Decision Making Process Of Parents With Seriously Ill Children At The Hospital


Decision Making Process Of Parents With Seriously Ill Children At The Hospital


Misko M; Bousso R; Santos MR



Journal Of Pain And Symptom Management





Identify the core category for parents of a seriously ill child about the decision making process at the hospital.

Identify parents' preferences when they have to make a decision on behalf of their seriously ill child.
Original Research Background

Changes related to the decision making of parents of seriously ill children at the hospital have been reported in the literature, emphasizing the active role of parents and professionals in sharing information. Professionals are unprepared to deal with the dying process, and parental involvement in decisions is important for the care and future of the family.

Research Objectives

This study aimed to understand the experience of parents of seriously ill children regarding the decision-making process in the hospital.


This is a qualitative study using Symbolic Interactionism and Grounded Theory as theoretical and methodological framework. Data collection was performed in a pediatric hospital in São Paulo, through active observation, hospital records and semi-structured interviews with 10 parents who had their children hospitalized with a life-threatening condition during the data collection period. The interviews were recorded and transcribed. Data was analyzed following the procedures of the Grounded Theory.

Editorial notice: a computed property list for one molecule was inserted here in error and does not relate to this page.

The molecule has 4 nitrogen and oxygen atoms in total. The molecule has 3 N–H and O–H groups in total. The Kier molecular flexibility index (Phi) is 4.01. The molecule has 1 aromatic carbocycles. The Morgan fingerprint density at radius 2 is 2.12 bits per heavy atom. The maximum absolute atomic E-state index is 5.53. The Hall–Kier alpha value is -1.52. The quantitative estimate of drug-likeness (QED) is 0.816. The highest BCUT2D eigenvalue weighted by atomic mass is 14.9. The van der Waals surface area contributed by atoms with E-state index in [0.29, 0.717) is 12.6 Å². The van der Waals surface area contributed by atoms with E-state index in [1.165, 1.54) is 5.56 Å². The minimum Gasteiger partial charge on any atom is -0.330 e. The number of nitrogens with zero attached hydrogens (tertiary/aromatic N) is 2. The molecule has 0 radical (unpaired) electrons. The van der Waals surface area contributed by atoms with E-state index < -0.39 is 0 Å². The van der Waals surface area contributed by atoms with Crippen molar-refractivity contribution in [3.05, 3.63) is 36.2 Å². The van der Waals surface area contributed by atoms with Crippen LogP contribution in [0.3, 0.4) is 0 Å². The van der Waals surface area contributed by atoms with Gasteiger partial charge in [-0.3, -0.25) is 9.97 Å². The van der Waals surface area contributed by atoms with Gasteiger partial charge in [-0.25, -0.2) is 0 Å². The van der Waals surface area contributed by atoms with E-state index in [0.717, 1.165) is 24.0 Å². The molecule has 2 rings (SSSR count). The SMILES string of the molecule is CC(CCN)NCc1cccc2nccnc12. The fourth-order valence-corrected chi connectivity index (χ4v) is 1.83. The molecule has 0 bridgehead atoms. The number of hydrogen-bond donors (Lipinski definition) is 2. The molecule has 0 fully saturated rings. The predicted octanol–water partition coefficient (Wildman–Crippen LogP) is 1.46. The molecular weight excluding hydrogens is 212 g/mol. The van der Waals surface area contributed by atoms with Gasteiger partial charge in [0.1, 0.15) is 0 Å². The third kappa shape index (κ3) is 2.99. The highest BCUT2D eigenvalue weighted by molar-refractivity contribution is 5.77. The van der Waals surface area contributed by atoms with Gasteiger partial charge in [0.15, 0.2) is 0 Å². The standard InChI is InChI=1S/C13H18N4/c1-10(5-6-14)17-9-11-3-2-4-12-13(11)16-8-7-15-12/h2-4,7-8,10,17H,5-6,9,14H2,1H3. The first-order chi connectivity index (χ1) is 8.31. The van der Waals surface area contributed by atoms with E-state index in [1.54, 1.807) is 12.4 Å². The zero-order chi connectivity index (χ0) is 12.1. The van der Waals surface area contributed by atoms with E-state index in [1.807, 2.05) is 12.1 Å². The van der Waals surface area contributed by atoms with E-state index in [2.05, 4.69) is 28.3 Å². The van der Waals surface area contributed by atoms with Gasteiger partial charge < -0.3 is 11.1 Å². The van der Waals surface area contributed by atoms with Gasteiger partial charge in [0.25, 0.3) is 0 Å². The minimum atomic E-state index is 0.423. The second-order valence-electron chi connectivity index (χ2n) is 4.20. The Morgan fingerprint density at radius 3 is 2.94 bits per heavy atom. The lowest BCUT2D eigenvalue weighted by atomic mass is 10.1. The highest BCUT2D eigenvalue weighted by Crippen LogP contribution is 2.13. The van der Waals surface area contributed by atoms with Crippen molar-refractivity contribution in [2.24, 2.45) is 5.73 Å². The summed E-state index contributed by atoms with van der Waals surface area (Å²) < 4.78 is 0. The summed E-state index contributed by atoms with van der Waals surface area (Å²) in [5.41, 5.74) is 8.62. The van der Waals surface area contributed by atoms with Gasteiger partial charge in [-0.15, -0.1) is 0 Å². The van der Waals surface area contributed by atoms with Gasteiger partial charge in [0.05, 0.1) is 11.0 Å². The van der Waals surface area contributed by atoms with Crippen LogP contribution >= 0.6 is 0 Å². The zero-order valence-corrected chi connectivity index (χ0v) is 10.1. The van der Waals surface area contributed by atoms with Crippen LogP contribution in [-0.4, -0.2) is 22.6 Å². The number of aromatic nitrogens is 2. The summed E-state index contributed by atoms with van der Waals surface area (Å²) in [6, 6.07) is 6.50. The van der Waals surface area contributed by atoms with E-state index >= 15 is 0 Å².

After the theoretical saturation had been reached, it was possible to propose a theoretical model to explain the decision-making process of parents by the core category: Being good for my child is being good to me, and the following categories: being scary, recognizing that everything is being done for the child, needing information, deciding about the participation in decision-making, having faith and hope, and valuing a relationship of trust with health providers.


The results indicate that parents’ experience in decision-making is related to individual preferences and the relationship with the healthcare team, which allow them to trust some decisions to physicians and to play an active role as their children’s s advocates.

Implications for Research, Policy or Practice

Ensuring family care, from what parents consider good for their child, allows nurses to guarantee the active role of parents in the decision-making process.


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Citation List Month

March 2016 List


Misko M; Bousso R; Santos MR, “Decision Making Process Of Parents With Seriously Ill Children At The Hospital,” Pediatric Palliative Care Library, accessed August 5, 2021,

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